Revolutionary Stem Cell Treatment Repairs Spinal Cord Injuries In Paralyzed Dogs

Editor's Choice Main Category: Stem Cell Research Also Included In: Neurology / Neuroscience;Veterinary Article Date: 20 Nov 2012 - 3:00 PST

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For many years, scientists have been aware that olfactory ensheathing cells (OEC) could be helpful in treating the damaged spinal cord because of their distinctive properties. The unique cells have the capacity to support nerve fiber growth that preserves a pathway between the nose and the brain.

Earlier studies consisting of laboratory animals have shown that OECs can be helpful in regeneration of the parts of nerve cells that pass on signals (axons). OECs were used as a bridge linking damaged and undamaged tissues in the spinal cord. A Phase 1 trial in humans with spinal cord injuries has determined that the procedure is safe.

The current study, published in the journal Brain, is the first double-blinded, randomized, controlled study to examine the effectiveness of these transplants to increase function in spinal cord injuries. The trial used animals with spontaneous and accidental spinal cord injuries. This method resembled closely the way the procedure could potentially work for human patients.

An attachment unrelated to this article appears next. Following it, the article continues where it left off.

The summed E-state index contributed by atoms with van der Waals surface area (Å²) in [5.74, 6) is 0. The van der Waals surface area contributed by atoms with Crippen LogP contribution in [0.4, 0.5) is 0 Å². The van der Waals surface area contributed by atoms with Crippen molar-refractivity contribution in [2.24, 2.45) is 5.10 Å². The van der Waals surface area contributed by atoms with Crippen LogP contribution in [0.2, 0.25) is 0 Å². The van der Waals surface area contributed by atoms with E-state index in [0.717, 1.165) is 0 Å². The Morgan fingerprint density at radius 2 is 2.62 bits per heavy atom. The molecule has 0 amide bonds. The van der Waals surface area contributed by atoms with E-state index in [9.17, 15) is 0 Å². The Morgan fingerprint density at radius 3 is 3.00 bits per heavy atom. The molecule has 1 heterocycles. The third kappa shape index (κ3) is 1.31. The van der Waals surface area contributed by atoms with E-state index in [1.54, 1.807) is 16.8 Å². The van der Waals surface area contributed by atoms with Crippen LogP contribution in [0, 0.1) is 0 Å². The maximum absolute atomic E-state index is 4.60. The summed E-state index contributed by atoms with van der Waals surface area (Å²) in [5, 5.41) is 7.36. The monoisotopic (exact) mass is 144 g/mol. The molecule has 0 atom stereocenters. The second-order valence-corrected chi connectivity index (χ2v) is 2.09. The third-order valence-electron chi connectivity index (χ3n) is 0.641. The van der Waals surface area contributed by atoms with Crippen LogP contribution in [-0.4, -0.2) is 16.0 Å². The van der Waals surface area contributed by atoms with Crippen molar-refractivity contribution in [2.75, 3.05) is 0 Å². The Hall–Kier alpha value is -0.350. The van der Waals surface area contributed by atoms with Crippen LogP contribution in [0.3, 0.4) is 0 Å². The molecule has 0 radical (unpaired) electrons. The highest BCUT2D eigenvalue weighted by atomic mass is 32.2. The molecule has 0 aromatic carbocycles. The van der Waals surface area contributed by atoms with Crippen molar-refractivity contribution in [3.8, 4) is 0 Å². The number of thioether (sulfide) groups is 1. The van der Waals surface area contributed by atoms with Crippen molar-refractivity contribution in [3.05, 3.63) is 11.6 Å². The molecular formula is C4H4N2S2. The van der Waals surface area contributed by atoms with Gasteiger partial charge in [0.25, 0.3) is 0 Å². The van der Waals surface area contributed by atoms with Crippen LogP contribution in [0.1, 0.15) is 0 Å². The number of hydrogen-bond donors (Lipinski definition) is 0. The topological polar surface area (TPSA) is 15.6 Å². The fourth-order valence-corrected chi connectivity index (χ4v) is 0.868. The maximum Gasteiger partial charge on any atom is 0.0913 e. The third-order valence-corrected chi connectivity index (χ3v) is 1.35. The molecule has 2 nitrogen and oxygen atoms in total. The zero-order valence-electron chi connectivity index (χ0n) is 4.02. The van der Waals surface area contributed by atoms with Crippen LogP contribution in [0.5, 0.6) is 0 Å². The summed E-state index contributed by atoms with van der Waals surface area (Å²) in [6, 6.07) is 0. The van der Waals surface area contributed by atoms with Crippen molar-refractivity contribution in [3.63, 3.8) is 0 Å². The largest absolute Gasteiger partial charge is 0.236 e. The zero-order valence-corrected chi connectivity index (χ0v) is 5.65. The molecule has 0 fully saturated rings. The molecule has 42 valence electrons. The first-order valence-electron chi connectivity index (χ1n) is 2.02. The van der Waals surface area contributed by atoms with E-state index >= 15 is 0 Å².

The study included 34 dogs that all suffered critical spinal cord injuries (SCIs). A year or more after the injury, the dogs were without the ability to use their legs and were unable to feel pain in their hind legs and adjoining areas.

One group involved in the study received OECs from the lining of their own nose injected into the injured area. The other group of dogs were injected with only the liquid in which the cells were transplanted. The researchers and the owners were both in the dark about which dogs received which type of injections.

The dogs were analyzed for adverse reactions during a 24 hour period before being returned to their owners. After that, they were tested every month for neurological function and to have their walking manner assessed on a treadmill while being supported in a harness. Specifically, the researchers watched to see if the dogs could coordinate the movement of their front and back legs.

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Revolutionary Stem Cell Treatment Repairs Spinal Cord Injuries In Paralyzed Dogs

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